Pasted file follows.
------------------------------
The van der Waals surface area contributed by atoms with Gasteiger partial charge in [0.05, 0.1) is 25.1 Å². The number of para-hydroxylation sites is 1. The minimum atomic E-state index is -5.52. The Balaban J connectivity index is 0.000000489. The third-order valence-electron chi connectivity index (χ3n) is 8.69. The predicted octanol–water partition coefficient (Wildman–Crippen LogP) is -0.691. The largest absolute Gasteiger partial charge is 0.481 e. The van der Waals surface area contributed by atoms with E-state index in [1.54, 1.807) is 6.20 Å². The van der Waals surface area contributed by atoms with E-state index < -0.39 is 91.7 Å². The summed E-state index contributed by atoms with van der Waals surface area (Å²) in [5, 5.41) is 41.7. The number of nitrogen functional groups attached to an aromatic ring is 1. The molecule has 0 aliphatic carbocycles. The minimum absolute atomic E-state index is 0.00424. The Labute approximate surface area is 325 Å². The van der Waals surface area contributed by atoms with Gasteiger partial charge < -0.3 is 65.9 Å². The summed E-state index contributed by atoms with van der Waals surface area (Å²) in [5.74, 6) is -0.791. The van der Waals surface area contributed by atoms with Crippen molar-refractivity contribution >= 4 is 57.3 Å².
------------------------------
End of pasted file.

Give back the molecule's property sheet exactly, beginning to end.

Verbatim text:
The van der Waals surface area contributed by atoms with Gasteiger partial charge in [0.05, 0.1) is 25.1 Å². The number of para-hydroxylation sites is 1. The minimum atomic E-state index is -5.52. The Balaban J connectivity index is 0.000000489. The third-order valence-electron chi connectivity index (χ3n) is 8.69. The predicted octanol–water partition coefficient (Wildman–Crippen LogP) is -0.691. The largest absolute Gasteiger partial charge is 0.481 e. The van der Waals surface area contributed by atoms with E-state index in [1.54, 1.807) is 6.20 Å². The van der Waals surface area contributed by atoms with E-state index < -0.39 is 91.7 Å². The summed E-state index contributed by atoms with van der Waals surface area (Å²) in [5, 5.41) is 41.7. The number of nitrogen functional groups attached to an aromatic ring is 1. The molecule has 0 aliphatic carbocycles. The minimum absolute atomic E-state index is 0.00424. The Labute approximate surface area is 325 Å². The van der Waals surface area contributed by atoms with Gasteiger partial charge < -0.3 is 65.9 Å². The summed E-state index contributed by atoms with van der Waals surface area (Å²) in [5.74, 6) is -0.791. The van der Waals surface area contributed by atoms with Crippen molar-refractivity contribution >= 4 is 57.3 Å².